Here are four reasons to treat personality test results with a grain of salt.
#1 – They’re Easy to Fake
Personality tests have no right or wrong answer. In many cases, this results in job candidates answering questions as they think the recruiter wants them to instead of answering them honestly.
To assess the efficacy of personality tests for hiring, researchers created a mock customer support position. Then, a test group was asked to take a popular personality test as part of the hiring process. Most test takers scored quite high.
But when the group was told that this was a fake job and then asked to re-take the test honestly this time, the test taker’s score were much less positive.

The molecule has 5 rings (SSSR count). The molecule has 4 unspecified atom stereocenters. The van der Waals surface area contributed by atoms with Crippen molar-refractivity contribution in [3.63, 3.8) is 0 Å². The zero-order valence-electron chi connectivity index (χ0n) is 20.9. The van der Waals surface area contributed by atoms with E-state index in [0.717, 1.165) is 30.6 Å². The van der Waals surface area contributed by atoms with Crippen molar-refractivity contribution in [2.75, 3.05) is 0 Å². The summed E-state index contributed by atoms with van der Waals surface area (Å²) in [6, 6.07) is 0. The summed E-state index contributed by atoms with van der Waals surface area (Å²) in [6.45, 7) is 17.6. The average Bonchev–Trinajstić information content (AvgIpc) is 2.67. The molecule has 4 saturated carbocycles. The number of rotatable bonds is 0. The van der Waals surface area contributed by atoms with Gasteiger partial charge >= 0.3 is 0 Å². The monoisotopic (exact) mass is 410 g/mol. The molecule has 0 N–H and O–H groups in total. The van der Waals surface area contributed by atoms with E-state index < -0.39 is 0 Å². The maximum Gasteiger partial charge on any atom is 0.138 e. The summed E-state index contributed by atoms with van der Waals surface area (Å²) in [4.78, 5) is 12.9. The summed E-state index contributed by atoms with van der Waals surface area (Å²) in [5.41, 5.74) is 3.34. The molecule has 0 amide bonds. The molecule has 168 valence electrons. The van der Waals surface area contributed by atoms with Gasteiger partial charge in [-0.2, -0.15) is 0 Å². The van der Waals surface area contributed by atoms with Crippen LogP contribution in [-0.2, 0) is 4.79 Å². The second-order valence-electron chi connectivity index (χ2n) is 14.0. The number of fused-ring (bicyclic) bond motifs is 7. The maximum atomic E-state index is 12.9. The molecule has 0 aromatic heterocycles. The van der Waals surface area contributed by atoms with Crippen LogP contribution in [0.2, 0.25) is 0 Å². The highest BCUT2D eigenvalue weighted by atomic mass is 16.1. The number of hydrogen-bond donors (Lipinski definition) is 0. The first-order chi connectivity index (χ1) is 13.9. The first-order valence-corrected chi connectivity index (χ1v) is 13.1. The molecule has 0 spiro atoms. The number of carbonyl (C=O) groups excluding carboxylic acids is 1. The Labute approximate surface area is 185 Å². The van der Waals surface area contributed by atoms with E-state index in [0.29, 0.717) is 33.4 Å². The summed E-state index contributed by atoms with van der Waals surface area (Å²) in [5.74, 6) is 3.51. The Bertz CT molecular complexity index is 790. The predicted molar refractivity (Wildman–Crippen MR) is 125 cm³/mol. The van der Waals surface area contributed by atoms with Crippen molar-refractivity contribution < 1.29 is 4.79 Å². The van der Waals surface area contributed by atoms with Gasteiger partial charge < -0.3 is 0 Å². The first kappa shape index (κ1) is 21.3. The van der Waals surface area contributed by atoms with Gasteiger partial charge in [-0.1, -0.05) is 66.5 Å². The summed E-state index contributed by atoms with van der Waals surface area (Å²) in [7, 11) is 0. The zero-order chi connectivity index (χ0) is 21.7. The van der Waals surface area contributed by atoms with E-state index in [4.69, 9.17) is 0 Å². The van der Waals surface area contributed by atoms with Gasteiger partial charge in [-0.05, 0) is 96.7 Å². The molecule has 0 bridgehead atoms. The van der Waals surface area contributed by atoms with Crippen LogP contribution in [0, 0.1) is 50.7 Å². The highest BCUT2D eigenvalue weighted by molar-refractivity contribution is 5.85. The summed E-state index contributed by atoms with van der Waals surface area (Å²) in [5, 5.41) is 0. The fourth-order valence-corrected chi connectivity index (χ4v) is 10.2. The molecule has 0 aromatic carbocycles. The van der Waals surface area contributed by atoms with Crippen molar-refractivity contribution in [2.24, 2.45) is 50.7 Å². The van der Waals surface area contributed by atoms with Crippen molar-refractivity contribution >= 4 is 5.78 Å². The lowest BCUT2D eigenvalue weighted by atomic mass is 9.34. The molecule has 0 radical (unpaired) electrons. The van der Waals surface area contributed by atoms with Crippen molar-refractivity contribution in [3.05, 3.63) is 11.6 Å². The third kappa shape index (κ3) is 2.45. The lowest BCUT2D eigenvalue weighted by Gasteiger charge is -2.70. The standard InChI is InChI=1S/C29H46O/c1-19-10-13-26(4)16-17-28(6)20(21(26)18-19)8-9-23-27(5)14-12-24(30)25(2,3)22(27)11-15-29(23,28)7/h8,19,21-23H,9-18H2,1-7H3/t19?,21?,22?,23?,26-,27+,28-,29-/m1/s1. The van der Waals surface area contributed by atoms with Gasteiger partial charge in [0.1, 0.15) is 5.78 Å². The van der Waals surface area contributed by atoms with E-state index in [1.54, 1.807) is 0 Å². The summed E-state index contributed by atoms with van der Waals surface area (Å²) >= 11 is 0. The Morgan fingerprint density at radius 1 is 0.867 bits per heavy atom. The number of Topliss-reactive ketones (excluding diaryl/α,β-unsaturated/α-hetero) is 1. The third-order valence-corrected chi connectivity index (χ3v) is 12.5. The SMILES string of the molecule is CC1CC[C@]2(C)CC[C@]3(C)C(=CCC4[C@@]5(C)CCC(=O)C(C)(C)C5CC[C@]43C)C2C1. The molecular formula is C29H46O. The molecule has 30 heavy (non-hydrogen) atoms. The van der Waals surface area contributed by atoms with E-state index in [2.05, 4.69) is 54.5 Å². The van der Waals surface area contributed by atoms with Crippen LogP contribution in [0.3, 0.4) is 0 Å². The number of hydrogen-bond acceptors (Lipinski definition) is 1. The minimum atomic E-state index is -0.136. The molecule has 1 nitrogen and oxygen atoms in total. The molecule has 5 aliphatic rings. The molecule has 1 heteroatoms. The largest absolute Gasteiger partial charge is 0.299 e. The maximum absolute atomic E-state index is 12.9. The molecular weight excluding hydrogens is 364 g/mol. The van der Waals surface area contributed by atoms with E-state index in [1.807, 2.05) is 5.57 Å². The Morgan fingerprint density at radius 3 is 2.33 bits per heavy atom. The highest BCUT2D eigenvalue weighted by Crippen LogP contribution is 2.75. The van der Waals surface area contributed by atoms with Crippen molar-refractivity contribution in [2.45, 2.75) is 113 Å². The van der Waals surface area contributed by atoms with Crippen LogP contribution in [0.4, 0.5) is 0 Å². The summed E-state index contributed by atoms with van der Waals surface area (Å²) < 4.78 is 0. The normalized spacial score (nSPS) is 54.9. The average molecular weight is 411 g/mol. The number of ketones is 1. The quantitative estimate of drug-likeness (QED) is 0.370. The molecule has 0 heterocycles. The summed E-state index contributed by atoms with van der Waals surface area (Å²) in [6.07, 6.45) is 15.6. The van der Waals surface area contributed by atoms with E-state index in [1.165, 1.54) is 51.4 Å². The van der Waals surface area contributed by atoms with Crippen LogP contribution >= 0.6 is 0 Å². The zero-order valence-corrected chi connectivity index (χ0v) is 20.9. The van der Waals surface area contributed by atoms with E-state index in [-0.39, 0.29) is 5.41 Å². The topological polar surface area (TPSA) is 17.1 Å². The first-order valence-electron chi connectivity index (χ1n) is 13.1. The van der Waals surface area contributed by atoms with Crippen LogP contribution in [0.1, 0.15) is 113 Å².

In other words, job applicants often self-redact negative qualities to look better on the test when they want to impress HR professionals. So when companies use personality assessment results alone, they risk falling for “the best version” of someone’s personality, but not necessarily the “true version”.
Unfortunately, there’s no way to actually avoid this in pre-employment screening. Recruiters have to take personality test results at face value and accept the inaccuracy.
#2 – They’re Inconclusive
Personality tests are based on correlations. They try to describe a persona through a number of character traits — openness, extraversion, and emotional stability, among other factors. Although handy to know, such attributes don’t predict the person’s situational behavior. For example, a person with a high emotional stability score may still harshly reply to an angry customer.